thirsty, you’re already on the road to dehydration.
You need to at least meet your recommended dietary allowance, or RDA, for water each day. Women need 2,700 milliliters daily, which is a little more than 90 ounces. Men need even more -- 3,700 milliliters per day, or 125 ounces, according to the Food and Nutrition Board of the Institute of Medicine. Of course, this is just the base amount of water you should drink each day; on days you run, you'll need even more.
By the time you feel thirsty, you’ve already lost as much as 2 percent of your body weight and are becoming dehydrated. Weigh yourself before going out for a run, and drink frequent small amounts of water while you’re running. When you get back in, weigh yourself again. For each pound you lose, drink 2 to 3 cups of water to keep yourself properly hydrated, suggests the American Academy of Orthopaedic Surgeons.
During the early stages of dehydration, you’ll feel tired, have a dry mouth and might also have a headache. If you don’t drink right away, your body stops producing sweat. This is especially dangerous because sweat is your system’s way of keeping your body cool. As a result, you could develop a fever and in severe cases, faint or require hospitalization.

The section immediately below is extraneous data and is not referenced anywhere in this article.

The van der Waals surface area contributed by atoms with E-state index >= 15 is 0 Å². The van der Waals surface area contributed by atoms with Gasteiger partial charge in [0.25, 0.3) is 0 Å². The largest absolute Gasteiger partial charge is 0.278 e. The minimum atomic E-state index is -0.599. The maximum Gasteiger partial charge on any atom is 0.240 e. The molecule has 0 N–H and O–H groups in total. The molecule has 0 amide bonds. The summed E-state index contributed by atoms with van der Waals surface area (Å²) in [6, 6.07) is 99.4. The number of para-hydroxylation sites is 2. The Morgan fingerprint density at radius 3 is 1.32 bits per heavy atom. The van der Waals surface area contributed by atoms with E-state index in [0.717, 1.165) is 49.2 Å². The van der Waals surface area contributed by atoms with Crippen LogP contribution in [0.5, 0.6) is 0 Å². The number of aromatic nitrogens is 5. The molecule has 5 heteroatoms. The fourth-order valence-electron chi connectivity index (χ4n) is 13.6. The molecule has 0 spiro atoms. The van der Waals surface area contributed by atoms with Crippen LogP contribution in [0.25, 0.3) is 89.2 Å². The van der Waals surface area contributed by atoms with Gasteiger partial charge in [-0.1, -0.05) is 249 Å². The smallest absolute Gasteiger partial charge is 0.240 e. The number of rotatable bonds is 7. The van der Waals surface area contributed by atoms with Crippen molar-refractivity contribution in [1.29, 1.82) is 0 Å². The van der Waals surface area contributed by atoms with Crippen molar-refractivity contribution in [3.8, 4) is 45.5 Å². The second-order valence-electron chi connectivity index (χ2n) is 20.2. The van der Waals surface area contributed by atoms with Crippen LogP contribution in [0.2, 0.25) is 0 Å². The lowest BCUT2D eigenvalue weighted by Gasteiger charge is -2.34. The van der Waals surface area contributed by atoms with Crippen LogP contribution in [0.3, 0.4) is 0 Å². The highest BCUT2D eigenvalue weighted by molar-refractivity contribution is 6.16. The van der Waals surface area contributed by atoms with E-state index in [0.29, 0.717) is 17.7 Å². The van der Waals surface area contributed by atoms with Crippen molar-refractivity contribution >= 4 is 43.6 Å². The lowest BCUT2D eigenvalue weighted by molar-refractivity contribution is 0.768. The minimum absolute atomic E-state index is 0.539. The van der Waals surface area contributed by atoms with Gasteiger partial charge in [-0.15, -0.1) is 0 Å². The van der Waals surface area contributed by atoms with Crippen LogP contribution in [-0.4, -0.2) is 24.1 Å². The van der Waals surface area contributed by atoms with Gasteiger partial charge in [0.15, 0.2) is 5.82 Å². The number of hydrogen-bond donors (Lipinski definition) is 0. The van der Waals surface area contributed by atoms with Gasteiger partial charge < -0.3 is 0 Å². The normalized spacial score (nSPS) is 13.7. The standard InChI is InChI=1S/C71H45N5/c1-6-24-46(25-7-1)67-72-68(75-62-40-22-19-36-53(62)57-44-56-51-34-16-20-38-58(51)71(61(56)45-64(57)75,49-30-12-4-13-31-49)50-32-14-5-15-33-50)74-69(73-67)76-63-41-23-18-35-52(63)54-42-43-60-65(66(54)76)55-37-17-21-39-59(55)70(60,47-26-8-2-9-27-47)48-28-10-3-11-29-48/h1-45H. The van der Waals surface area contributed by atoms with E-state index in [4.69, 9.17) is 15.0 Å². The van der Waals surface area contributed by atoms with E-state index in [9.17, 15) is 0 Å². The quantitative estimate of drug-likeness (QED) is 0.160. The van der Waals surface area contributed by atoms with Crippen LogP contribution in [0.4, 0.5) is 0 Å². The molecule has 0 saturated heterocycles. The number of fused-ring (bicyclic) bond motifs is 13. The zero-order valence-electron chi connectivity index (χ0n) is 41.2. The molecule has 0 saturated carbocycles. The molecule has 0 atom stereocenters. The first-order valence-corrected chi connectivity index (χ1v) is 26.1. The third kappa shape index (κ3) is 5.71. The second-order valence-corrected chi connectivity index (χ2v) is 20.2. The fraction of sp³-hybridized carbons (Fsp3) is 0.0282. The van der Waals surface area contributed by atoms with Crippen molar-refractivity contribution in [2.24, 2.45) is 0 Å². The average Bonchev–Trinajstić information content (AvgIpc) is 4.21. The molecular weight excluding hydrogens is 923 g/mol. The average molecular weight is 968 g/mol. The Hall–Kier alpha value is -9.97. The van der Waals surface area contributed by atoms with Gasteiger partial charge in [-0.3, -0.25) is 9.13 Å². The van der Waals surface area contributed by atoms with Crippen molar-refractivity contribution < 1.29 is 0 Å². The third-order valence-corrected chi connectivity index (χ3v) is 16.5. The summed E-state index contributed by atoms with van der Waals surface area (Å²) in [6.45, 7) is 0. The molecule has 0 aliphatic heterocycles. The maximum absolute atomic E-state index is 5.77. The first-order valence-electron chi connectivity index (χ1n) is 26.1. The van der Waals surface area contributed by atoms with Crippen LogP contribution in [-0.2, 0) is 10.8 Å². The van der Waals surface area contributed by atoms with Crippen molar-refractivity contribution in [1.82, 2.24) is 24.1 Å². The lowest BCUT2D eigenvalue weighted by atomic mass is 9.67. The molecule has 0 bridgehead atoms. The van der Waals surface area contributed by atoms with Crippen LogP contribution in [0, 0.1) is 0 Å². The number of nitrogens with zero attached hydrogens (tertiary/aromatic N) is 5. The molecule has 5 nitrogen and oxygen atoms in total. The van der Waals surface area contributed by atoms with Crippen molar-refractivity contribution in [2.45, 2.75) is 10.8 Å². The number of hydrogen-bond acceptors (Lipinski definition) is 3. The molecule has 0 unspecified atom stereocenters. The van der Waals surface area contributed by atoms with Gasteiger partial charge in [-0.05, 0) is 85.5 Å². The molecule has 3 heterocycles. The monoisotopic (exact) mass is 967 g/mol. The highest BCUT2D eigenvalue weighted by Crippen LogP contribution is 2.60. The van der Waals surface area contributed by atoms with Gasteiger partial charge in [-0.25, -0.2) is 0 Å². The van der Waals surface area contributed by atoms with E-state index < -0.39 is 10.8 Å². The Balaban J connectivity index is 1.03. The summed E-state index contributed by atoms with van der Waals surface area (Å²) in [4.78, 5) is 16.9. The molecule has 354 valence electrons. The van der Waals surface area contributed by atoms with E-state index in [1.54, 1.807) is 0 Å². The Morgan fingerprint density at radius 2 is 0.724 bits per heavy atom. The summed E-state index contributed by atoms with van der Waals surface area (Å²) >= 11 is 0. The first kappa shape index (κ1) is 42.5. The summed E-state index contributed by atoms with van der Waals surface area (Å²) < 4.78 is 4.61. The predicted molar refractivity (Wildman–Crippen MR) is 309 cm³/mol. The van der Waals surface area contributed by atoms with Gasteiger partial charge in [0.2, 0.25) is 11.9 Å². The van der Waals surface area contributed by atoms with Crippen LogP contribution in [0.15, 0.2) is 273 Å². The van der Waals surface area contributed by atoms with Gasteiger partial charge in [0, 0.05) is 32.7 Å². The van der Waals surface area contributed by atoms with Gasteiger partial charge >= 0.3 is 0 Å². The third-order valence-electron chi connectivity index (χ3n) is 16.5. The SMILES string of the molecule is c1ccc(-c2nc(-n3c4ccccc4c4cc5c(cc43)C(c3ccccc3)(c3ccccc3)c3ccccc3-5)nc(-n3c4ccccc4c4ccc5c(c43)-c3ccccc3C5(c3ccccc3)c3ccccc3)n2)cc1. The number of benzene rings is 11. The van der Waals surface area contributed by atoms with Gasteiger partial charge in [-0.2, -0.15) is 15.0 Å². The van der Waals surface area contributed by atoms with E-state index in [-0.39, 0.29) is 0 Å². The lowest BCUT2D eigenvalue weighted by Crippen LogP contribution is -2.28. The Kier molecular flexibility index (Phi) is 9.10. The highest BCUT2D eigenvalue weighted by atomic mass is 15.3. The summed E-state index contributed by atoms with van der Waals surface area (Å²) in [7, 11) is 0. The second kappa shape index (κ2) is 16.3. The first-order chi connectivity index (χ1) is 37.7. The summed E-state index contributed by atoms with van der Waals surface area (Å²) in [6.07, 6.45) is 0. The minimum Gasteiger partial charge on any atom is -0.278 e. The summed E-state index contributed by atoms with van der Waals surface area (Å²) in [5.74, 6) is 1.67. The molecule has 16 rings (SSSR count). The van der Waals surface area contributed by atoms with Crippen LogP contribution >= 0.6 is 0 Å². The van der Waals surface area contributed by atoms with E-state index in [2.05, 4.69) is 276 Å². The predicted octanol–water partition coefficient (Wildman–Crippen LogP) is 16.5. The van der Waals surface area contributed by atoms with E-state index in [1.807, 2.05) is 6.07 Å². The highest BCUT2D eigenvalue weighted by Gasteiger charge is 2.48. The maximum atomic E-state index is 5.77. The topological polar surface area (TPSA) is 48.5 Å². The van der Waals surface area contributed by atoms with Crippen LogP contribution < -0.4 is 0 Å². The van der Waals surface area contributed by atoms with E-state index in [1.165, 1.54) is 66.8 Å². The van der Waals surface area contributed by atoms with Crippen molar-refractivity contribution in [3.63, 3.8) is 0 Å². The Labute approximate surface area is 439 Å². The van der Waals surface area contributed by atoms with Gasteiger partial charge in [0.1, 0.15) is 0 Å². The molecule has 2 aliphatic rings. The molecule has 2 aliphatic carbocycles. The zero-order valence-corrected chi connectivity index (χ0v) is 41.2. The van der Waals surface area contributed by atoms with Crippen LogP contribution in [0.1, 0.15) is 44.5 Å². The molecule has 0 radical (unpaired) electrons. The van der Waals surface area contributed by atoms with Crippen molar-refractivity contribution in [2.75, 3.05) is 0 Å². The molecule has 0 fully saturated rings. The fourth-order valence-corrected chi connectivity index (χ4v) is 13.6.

If you’re not sure if you drank enough water on a running day, pay close attention to your urine. It should be a light yellow color -- you’ll produce more than 6 cups per day if you’re properly hydrated, according to MayoClinic.com. Dark yellow urine indicates that you’re dehydrated and you need to drink more. But if your urine is completely clear, like water, it’s a signal that you may have had too much.
Drinking Too Much
It is possible to go way overboard and drink more water than you need. When this happens, your blood becomes diluted and your electrolyte levels drop. In worst-case scenarios, this sudden imbalance impacts your heart function and your heart rhythm becomes weak and irregular. As a moderate runner though, you’re not likely to experience this condition. It’s more common for endurance athletes, such as marathon runners, who drink extremely high amounts of water.